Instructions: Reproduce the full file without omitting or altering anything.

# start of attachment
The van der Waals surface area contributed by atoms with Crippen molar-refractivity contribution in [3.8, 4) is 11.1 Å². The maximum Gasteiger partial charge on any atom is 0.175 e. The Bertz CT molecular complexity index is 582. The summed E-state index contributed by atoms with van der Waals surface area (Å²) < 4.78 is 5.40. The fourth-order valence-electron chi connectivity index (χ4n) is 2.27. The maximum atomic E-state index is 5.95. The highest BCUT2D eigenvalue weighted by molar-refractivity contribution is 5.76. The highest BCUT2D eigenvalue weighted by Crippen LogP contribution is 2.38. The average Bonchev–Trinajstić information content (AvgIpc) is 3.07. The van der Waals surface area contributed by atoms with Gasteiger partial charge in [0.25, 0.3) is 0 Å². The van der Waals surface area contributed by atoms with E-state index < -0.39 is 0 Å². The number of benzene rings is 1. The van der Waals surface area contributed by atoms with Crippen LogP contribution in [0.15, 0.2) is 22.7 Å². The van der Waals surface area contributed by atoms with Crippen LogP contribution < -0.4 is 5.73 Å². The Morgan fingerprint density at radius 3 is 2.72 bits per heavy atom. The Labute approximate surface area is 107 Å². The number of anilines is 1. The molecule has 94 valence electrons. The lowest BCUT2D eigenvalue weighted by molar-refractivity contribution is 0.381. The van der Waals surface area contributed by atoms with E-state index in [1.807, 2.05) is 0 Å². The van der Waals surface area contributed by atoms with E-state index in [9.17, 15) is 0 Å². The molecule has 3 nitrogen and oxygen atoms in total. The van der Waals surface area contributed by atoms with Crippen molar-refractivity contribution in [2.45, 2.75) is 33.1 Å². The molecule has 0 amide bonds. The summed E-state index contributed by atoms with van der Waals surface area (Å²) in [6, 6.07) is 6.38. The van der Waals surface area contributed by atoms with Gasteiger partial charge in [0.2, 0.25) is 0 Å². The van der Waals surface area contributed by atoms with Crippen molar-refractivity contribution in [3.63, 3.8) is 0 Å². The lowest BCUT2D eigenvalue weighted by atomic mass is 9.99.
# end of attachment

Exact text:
The van der Waals surface area contributed by atoms with Crippen molar-refractivity contribution in [3.8, 4) is 11.1 Å². The maximum Gasteiger partial charge on any atom is 0.175 e. The Bertz CT molecular complexity index is 582. The summed E-state index contributed by atoms with van der Waals surface area (Å²) < 4.78 is 5.40. The fourth-order valence-electron chi connectivity index (χ4n) is 2.27. The maximum atomic E-state index is 5.95. The highest BCUT2D eigenvalue weighted by molar-refractivity contribution is 5.76. The highest BCUT2D eigenvalue weighted by Crippen LogP contribution is 2.38. The average Bonchev–Trinajstić information content (AvgIpc) is 3.07. The van der Waals surface area contributed by atoms with Gasteiger partial charge in [0.25, 0.3) is 0 Å². The van der Waals surface area contributed by atoms with E-state index < -0.39 is 0 Å². The number of benzene rings is 1. The van der Waals surface area contributed by atoms with Crippen LogP contribution in [0.15, 0.2) is 22.7 Å². The van der Waals surface area contributed by atoms with Crippen LogP contribution < -0.4 is 5.73 Å². The Morgan fingerprint density at radius 3 is 2.72 bits per heavy atom. The Labute approximate surface area is 107 Å². The number of anilines is 1. The molecule has 94 valence electrons. The lowest BCUT2D eigenvalue weighted by molar-refractivity contribution is 0.381. The van der Waals surface area contributed by atoms with E-state index in [1.807, 2.05) is 0 Å². The van der Waals surface area contributed by atoms with E-state index in [9.17, 15) is 0 Å². The molecule has 3 nitrogen and oxygen atoms in total. The van der Waals surface area contributed by atoms with Crippen molar-refractivity contribution in [2.45, 2.75) is 33.1 Å². The molecule has 0 amide bonds. The summed E-state index contributed by atoms with van der Waals surface area (Å²) in [6, 6.07) is 6.38. The van der Waals surface area contributed by atoms with Gasteiger partial charge in [0.2, 0.25) is 0 Å². The van der Waals surface area contributed by atoms with Crippen molar-refractivity contribution in [3.63, 3.8) is 0 Å². The lowest BCUT2D eigenvalue weighted by atomic mass is 9.99.